Before 1972 Georgia and other states that provided for capital punishment used systems that gave juries broad discretion in deciding whether to impose the death penalty on persons convicted of death-eligible offenses. In Furman v. Georgia, the U.S. Supreme Court struck down this feature of Georgia’s capital sentencing scheme and in effect invalidated the death penalty, as then administered, throughout the United States.
The Court, in a five-to-four decision, reasoned that capital sentencing based on the unguided discretion of juries offends the “cruel and unusual punishment” clause of the Eighth Amendment, because it permits juries to impose the distinctively profound sentence of death on some convicted defendants while other juries impose the far different sentence of life imprisonment on large numbers of similarly situated defendants convicted of exactly the same crime. There was no majority opinion written for Furman, but Justice Potter Stewart captured the thought of a critical group of justices when he wrote, “These death sentences are cruel and unusual in the same way that being struck by lightning is cruel and unusual.” The Eighth Amendment, he explained, “cannot tolerate the infliction of a sentence of death under legal systems that permit this unique penalty to be so wantonly and so freakishly imposed.”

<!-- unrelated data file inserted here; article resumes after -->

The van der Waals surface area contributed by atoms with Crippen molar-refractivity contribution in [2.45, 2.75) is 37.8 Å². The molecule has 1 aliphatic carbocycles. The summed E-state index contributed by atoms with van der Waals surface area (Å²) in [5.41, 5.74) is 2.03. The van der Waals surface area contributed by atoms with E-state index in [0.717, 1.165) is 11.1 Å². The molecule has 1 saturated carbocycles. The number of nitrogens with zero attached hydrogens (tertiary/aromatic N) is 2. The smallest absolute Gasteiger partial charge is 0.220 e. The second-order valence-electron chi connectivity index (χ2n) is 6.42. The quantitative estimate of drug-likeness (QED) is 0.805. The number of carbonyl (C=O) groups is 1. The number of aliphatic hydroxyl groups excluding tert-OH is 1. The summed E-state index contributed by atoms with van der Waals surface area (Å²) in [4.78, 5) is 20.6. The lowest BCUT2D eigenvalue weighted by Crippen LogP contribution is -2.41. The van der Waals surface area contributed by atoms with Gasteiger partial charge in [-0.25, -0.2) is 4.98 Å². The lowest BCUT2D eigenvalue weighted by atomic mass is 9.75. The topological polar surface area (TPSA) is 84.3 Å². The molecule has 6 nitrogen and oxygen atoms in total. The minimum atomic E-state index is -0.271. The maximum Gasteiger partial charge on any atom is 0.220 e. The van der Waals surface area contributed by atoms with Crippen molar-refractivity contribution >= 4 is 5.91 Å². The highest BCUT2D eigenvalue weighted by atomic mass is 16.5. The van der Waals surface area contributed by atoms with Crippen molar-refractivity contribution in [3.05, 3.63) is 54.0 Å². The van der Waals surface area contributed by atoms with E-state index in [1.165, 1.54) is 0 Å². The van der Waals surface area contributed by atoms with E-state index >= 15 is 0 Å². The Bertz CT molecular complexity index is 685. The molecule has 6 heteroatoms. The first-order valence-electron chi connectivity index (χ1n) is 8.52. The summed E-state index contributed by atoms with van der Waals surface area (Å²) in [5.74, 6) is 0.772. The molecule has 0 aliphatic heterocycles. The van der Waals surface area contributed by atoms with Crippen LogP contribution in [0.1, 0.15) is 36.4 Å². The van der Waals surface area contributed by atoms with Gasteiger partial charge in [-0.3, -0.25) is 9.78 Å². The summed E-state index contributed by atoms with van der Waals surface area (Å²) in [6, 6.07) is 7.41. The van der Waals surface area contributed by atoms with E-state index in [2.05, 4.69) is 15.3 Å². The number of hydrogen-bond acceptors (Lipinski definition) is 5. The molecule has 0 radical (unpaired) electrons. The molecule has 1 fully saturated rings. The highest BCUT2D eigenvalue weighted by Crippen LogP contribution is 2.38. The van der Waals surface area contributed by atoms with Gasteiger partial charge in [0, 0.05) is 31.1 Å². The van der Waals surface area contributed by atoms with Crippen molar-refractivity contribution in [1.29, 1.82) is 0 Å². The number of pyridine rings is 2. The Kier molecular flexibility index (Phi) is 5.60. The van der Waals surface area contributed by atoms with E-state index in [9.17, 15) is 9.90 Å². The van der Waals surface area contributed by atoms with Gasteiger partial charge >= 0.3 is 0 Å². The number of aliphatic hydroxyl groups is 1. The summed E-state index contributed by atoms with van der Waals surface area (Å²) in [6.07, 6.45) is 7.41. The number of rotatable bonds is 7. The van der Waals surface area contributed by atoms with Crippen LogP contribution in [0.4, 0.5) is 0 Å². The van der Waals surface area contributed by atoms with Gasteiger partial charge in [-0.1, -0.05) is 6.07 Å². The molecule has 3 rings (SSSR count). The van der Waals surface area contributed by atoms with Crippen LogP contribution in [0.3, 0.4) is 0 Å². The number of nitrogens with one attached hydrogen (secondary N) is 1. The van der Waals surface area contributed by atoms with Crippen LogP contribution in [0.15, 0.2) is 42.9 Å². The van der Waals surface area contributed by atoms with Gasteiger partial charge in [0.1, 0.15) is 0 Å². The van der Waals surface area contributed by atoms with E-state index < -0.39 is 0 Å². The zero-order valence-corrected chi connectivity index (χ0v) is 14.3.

In a dissenting opinion joined by four members of the Court, Chief Justice Warren Burger argued that, while “the Eighth Amendment forbids the imposition of punishments that are so cruel and inhumane as to violate society’s standards of civilized conduct,” the amendment “most assuredly does not speak to the power of legislatures to confer sentencing discretion on juries.” In his view a long history of acceptance, the legal system’s “basic trust in lay jurors,” and “the primacy of the legislative role” in fixing criminal punishments rendered the death penalty constitutional, even when imposed pursuant to unguided-discretion sentencing schemes.